Hooke's law for a spring is also stated under the convention that Fs is the restoring force exerted by the spring on whatever is pulling its free end. In that case, the equation becomes

since the direction of the restoring force is opposite to that of the displacement.

Torsional springs

The torsional analog of Hooke's law applies to torsional springs. It states that the torque (τ) required to rotate an object is directly proportional to the angular displacement (θ) from the equilibrium position. It describes the relationship between the torque applied to an object and the resulting angular deformation due to torsion. Mathematically, it can be expressed as:


  • τ is the torque measured in Newton-meters or N·m.
  • k is the torsional constant (measured in N·m/radian), which characterizes the stiffness of the torsional spring or the resistance to angular displacement.
  • θ is the angular displacement (measured in radians) from the equilibrium position.

Just as in the linear case, this law shows that the torque is proportional to the angular displacement, and the negative sign indicates that the torque acts in a direction opposite to the angular displacement, providing a restoring force to bring the system back to equilibrium.

General "scalar" springs

Hooke's spring law usually applies to any elastic object, of arbitrary complexity, as long as both the deformation and the stress can be expressed by a single number that can be both positive and negative.

For example, when a block of rubber attached to two parallel plates is deformed by shearing, rather than stretching or compression, the shearing force Fs and the sideways displacement of the plates x obey Hooke's law (for small enough deformations).

Hooke's law also applies when a straight steel bar or concrete beam (like the one used in buildings), supported at both ends, is bent by a weight F placed at some intermediate point. The displacement x in this case is the deviation of the beam, measured in the transversal direction, relative to its unloaded shape.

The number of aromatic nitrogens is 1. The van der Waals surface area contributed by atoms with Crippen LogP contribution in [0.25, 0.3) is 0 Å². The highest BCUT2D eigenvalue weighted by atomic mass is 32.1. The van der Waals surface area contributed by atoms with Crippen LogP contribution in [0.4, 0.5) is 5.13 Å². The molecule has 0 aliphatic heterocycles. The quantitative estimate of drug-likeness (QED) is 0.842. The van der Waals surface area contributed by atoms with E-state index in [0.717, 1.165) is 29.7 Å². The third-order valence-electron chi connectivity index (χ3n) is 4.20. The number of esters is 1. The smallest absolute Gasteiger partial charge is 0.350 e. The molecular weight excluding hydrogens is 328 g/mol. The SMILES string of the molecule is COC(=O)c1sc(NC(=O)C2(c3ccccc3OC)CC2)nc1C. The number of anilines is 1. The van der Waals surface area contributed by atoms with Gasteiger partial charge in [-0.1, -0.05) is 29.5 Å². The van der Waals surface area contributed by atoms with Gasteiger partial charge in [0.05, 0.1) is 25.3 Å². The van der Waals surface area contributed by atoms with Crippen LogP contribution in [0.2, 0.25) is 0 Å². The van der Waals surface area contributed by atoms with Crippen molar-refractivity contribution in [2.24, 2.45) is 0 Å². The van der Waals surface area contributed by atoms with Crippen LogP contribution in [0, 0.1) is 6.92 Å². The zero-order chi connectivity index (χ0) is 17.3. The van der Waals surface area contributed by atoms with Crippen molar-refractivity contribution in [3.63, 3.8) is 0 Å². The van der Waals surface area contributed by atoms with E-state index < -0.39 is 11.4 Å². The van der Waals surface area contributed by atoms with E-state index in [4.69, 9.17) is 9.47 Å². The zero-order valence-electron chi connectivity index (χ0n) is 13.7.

Vector formulation

In the case of a helical spring that is stretched or compressed along its axis, the applied (or restoring) force and the resulting elongation or compression have the same direction (which is the direction of said axis). Therefore, if Fs and x are defined as vectors, Hooke's equation still holds and says that the force vector is the elongation vector multiplied by a fixed scalar.

General tensor form

Some elastic bodies will deform in one direction when subjected to a force with a different direction. One example is a horizontal wood beam with non-square rectangular cross section that is bent by a transverse load that is neither vertical nor horizontal. In such cases, the magnitude of the displacement x will be proportional to the magnitude of the force Fs, as long as the direction of the latter remains the same (and its value is not too large); so the scalar version of Hooke's law Fs = −kx will hold. However, the force and displacement vectors will not be scalar multiples of each other, since they have different directions. Moreover, the ratio k between their magnitudes will depend on the direction of the vector Fs.

Yet, in such cases there is often a fixed linear relation between the force and deformation vectors, as long as they are small enough. Namely, there is a function κ from vectors to vectors, such that F = κ(X), and κ(αX1 + βX2) = ακ(X1) + βκ(X2) for any real numbers α, β and any displacement vectors X1, X2. Such a function is called a (second-order) tensor.

With respect to an arbitrary Cartesian coordinate system, the force and displacement vectors can be represented by 3 × 1 matrices of real numbers. Then the tensor κ connecting them can be represented by a 3 × 3 matrix κ of real coefficients, that, when multiplied by the displacement vector, gives the force vector:

That is,
for i = 1, 2, 3. Therefore, Hooke's law F = κX can be said to hold also when X and F are vectors with variable directions, except that the stiffness of the object is a tensor κ, rather than a single real number k.

Hooke's law for continuous media